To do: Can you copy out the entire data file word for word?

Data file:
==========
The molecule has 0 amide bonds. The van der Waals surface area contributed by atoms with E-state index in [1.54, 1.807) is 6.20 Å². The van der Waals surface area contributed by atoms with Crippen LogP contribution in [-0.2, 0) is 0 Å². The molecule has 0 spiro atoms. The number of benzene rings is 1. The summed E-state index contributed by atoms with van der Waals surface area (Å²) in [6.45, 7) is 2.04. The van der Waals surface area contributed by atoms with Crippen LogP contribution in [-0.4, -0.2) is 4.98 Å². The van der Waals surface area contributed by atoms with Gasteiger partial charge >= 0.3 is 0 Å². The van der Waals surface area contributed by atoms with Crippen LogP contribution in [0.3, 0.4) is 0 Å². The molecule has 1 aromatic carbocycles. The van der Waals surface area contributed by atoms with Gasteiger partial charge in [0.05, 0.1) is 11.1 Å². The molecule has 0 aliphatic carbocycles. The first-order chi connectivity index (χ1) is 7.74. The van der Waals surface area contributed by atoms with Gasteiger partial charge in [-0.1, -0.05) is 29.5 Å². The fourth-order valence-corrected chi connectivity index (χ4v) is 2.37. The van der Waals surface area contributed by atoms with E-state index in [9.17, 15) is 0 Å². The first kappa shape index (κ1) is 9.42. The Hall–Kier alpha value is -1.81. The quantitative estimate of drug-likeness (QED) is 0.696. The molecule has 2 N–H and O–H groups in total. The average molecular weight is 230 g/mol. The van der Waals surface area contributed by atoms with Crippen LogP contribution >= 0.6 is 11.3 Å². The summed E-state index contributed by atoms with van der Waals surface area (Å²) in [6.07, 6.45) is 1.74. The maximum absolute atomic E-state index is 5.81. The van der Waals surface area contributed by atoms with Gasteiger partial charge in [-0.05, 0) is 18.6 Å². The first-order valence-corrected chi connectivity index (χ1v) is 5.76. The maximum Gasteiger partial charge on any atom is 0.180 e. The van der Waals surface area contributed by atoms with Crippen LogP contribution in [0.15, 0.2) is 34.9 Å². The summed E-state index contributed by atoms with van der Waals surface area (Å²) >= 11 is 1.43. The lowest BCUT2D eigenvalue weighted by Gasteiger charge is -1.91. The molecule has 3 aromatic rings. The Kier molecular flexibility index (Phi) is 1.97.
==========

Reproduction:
The molecule has 0 amide bonds. The van der Waals surface area contributed by atoms with E-state index in [1.54, 1.807) is 6.20 Å². The van der Waals surface area contributed by atoms with Crippen LogP contribution in [-0.2, 0) is 0 Å². The molecule has 0 spiro atoms. The number of benzene rings is 1. The summed E-state index contributed by atoms with van der Waals surface area (Å²) in [6.45, 7) is 2.04. The van der Waals surface area contributed by atoms with Crippen LogP contribution in [-0.4, -0.2) is 4.98 Å². The van der Waals surface area contributed by atoms with Gasteiger partial charge >= 0.3 is 0 Å². The van der Waals surface area contributed by atoms with Crippen LogP contribution in [0.3, 0.4) is 0 Å². The molecule has 1 aromatic carbocycles. The van der Waals surface area contributed by atoms with Gasteiger partial charge in [0.05, 0.1) is 11.1 Å². The molecule has 0 aliphatic carbocycles. The first-order chi connectivity index (χ1) is 7.74. The van der Waals surface area contributed by atoms with Gasteiger partial charge in [-0.1, -0.05) is 29.5 Å². The fourth-order valence-corrected chi connectivity index (χ4v) is 2.37. The van der Waals surface area contributed by atoms with E-state index in [9.17, 15) is 0 Å². The first kappa shape index (κ1) is 9.42. The Hall–Kier alpha value is -1.81. The quantitative estimate of drug-likeness (QED) is 0.696. The molecule has 2 N–H and O–H groups in total. The average molecular weight is 230 g/mol. The van der Waals surface area contributed by atoms with Crippen LogP contribution >= 0.6 is 11.3 Å². The summed E-state index contributed by atoms with van der Waals surface area (Å²) in [6.07, 6.45) is 1.74. The maximum absolute atomic E-state index is 5.81. The van der Waals surface area contributed by atoms with Gasteiger partial charge in [-0.05, 0) is 18.6 Å². The first-order valence-corrected chi connectivity index (χ1v) is 5.76. The maximum Gasteiger partial charge on any atom is 0.180 e. The van der Waals surface area contributed by atoms with Crippen LogP contribution in [0.15, 0.2) is 34.9 Å². The summed E-state index contributed by atoms with van der Waals surface area (Å²) >= 11 is 1.43. The lowest BCUT2D eigenvalue weighted by Gasteiger charge is -1.91. The molecule has 3 aromatic rings. The Kier molecular flexibility index (Phi) is 1.97.